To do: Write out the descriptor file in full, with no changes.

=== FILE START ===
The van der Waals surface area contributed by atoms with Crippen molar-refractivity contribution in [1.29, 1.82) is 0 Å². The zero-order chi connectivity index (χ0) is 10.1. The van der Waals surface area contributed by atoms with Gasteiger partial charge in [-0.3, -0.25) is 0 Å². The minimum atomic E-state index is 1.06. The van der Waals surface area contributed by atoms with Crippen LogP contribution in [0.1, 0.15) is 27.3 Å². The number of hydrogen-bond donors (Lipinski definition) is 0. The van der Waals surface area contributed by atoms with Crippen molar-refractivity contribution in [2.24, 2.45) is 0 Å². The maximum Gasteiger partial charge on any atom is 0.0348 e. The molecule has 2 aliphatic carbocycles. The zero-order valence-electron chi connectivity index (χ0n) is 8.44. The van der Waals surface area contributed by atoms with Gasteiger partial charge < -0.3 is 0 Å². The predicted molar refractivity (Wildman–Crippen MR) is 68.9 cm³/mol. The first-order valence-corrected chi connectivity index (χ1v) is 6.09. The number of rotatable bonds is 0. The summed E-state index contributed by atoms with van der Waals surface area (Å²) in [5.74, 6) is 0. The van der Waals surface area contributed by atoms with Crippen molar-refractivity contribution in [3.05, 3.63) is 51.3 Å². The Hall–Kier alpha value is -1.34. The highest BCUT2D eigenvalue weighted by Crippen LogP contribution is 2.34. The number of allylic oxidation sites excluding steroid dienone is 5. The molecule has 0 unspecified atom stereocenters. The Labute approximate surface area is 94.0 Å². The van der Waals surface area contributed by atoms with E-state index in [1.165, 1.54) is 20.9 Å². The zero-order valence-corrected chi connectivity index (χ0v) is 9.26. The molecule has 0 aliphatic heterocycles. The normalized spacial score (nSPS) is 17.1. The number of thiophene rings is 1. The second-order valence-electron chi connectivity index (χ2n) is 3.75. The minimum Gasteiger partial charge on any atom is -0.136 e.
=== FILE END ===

The van der Waals surface area contributed by atoms with Crippen molar-refractivity contribution in [1.29, 1.82) is 0 Å². The zero-order chi connectivity index (χ0) is 10.1. The van der Waals surface area contributed by atoms with Gasteiger partial charge in [-0.3, -0.25) is 0 Å². The minimum atomic E-state index is 1.06. The van der Waals surface area contributed by atoms with Crippen LogP contribution in [0.1, 0.15) is 27.3 Å². The number of hydrogen-bond donors (Lipinski definition) is 0. The van der Waals surface area contributed by atoms with Crippen molar-refractivity contribution in [2.24, 2.45) is 0 Å². The maximum Gasteiger partial charge on any atom is 0.0348 e. The molecule has 2 aliphatic carbocycles. The zero-order valence-electron chi connectivity index (χ0n) is 8.44. The van der Waals surface area contributed by atoms with Gasteiger partial charge < -0.3 is 0 Å². The predicted molar refractivity (Wildman–Crippen MR) is 68.9 cm³/mol. The first-order valence-corrected chi connectivity index (χ1v) is 6.09. The number of rotatable bonds is 0. The summed E-state index contributed by atoms with van der Waals surface area (Å²) in [5.74, 6) is 0. The van der Waals surface area contributed by atoms with Crippen molar-refractivity contribution in [3.05, 3.63) is 51.3 Å². The Hall–Kier alpha value is -1.34. The highest BCUT2D eigenvalue weighted by Crippen LogP contribution is 2.34. The number of allylic oxidation sites excluding steroid dienone is 5. The molecule has 0 unspecified atom stereocenters. The Labute approximate surface area is 94.0 Å². The van der Waals surface area contributed by atoms with E-state index in [1.165, 1.54) is 20.9 Å². The zero-order valence-corrected chi connectivity index (χ0v) is 9.26. The molecule has 0 aliphatic heterocycles. The normalized spacial score (nSPS) is 17.1. The number of thiophene rings is 1. The second-order valence-electron chi connectivity index (χ2n) is 3.75. The minimum Gasteiger partial charge on any atom is -0.136 e.